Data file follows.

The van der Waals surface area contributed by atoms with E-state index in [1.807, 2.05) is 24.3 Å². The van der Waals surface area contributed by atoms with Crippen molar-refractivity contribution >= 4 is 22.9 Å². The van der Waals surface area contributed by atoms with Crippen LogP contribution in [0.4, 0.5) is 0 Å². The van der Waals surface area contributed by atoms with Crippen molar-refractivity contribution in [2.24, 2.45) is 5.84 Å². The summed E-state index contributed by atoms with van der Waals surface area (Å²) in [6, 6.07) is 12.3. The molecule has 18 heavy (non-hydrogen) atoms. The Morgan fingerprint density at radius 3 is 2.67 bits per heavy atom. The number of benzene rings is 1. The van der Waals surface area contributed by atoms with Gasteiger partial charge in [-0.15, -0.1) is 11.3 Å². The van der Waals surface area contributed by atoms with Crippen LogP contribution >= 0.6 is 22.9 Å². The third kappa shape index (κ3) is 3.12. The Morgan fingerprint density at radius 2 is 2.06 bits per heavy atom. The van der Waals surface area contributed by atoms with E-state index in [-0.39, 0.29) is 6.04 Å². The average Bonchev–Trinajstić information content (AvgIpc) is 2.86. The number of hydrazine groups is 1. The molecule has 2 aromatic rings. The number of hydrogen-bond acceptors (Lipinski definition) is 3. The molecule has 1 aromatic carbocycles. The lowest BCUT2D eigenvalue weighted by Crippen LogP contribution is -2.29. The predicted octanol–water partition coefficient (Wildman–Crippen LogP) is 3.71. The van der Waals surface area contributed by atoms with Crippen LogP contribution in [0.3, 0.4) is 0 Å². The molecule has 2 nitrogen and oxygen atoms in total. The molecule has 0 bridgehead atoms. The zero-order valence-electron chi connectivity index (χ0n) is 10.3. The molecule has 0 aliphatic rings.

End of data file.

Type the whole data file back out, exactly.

The van der Waals surface area contributed by atoms with E-state index in [1.807, 2.05) is 24.3 Å². The van der Waals surface area contributed by atoms with Crippen molar-refractivity contribution >= 4 is 22.9 Å². The van der Waals surface area contributed by atoms with Crippen LogP contribution in [0.4, 0.5) is 0 Å². The van der Waals surface area contributed by atoms with Crippen molar-refractivity contribution in [2.24, 2.45) is 5.84 Å². The summed E-state index contributed by atoms with van der Waals surface area (Å²) in [6, 6.07) is 12.3. The molecule has 18 heavy (non-hydrogen) atoms. The Morgan fingerprint density at radius 3 is 2.67 bits per heavy atom. The number of benzene rings is 1. The van der Waals surface area contributed by atoms with Gasteiger partial charge in [-0.15, -0.1) is 11.3 Å². The van der Waals surface area contributed by atoms with Crippen LogP contribution >= 0.6 is 22.9 Å². The third kappa shape index (κ3) is 3.12. The Morgan fingerprint density at radius 2 is 2.06 bits per heavy atom. The van der Waals surface area contributed by atoms with E-state index in [-0.39, 0.29) is 6.04 Å². The average Bonchev–Trinajstić information content (AvgIpc) is 2.86. The number of hydrazine groups is 1. The molecule has 2 aromatic rings. The number of hydrogen-bond acceptors (Lipinski definition) is 3. The molecule has 1 aromatic carbocycles. The lowest BCUT2D eigenvalue weighted by Crippen LogP contribution is -2.29. The predicted octanol–water partition coefficient (Wildman–Crippen LogP) is 3.71. The van der Waals surface area contributed by atoms with Crippen LogP contribution in [0.3, 0.4) is 0 Å². The molecule has 2 nitrogen and oxygen atoms in total. The molecule has 0 bridgehead atoms. The zero-order valence-electron chi connectivity index (χ0n) is 10.3. The molecule has 0 aliphatic rings.